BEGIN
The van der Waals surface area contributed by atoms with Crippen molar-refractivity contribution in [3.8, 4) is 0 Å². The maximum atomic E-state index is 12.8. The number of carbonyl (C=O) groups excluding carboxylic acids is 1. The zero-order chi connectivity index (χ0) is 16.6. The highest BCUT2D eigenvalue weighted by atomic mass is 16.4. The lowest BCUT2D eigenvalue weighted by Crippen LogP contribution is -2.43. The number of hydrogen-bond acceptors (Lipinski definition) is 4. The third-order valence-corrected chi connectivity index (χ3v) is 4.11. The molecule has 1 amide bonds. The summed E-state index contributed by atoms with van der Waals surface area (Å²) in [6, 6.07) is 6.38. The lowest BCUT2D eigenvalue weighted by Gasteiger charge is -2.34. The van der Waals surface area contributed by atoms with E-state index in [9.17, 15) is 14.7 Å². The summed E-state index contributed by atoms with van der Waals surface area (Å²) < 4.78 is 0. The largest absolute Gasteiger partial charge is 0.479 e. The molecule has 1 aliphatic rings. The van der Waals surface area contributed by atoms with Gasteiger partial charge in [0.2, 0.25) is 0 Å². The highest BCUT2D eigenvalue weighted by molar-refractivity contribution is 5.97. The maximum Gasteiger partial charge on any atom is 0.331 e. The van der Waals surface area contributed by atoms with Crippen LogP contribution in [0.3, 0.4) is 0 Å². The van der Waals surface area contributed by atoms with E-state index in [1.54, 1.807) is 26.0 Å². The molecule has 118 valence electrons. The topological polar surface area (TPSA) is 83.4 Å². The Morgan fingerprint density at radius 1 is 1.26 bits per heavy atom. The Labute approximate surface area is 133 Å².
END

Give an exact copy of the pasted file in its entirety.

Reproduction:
The van der Waals surface area contributed by atoms with Crippen molar-refractivity contribution in [3.8, 4) is 0 Å². The maximum atomic E-state index is 12.8. The number of carbonyl (C=O) groups excluding carboxylic acids is 1. The zero-order chi connectivity index (χ0) is 16.6. The highest BCUT2D eigenvalue weighted by atomic mass is 16.4. The lowest BCUT2D eigenvalue weighted by Crippen LogP contribution is -2.43. The number of hydrogen-bond acceptors (Lipinski definition) is 4. The third-order valence-corrected chi connectivity index (χ3v) is 4.11. The molecule has 1 amide bonds. The summed E-state index contributed by atoms with van der Waals surface area (Å²) in [6, 6.07) is 6.38. The lowest BCUT2D eigenvalue weighted by Gasteiger charge is -2.34. The van der Waals surface area contributed by atoms with E-state index in [9.17, 15) is 14.7 Å². The summed E-state index contributed by atoms with van der Waals surface area (Å²) < 4.78 is 0. The largest absolute Gasteiger partial charge is 0.479 e. The molecule has 1 aliphatic rings. The van der Waals surface area contributed by atoms with Gasteiger partial charge in [0.2, 0.25) is 0 Å². The highest BCUT2D eigenvalue weighted by molar-refractivity contribution is 5.97. The maximum Gasteiger partial charge on any atom is 0.331 e. The van der Waals surface area contributed by atoms with Crippen LogP contribution in [0.3, 0.4) is 0 Å². The van der Waals surface area contributed by atoms with E-state index in [1.54, 1.807) is 26.0 Å². The molecule has 118 valence electrons. The topological polar surface area (TPSA) is 83.4 Å². The Morgan fingerprint density at radius 1 is 1.26 bits per heavy atom. The Labute approximate surface area is 133 Å².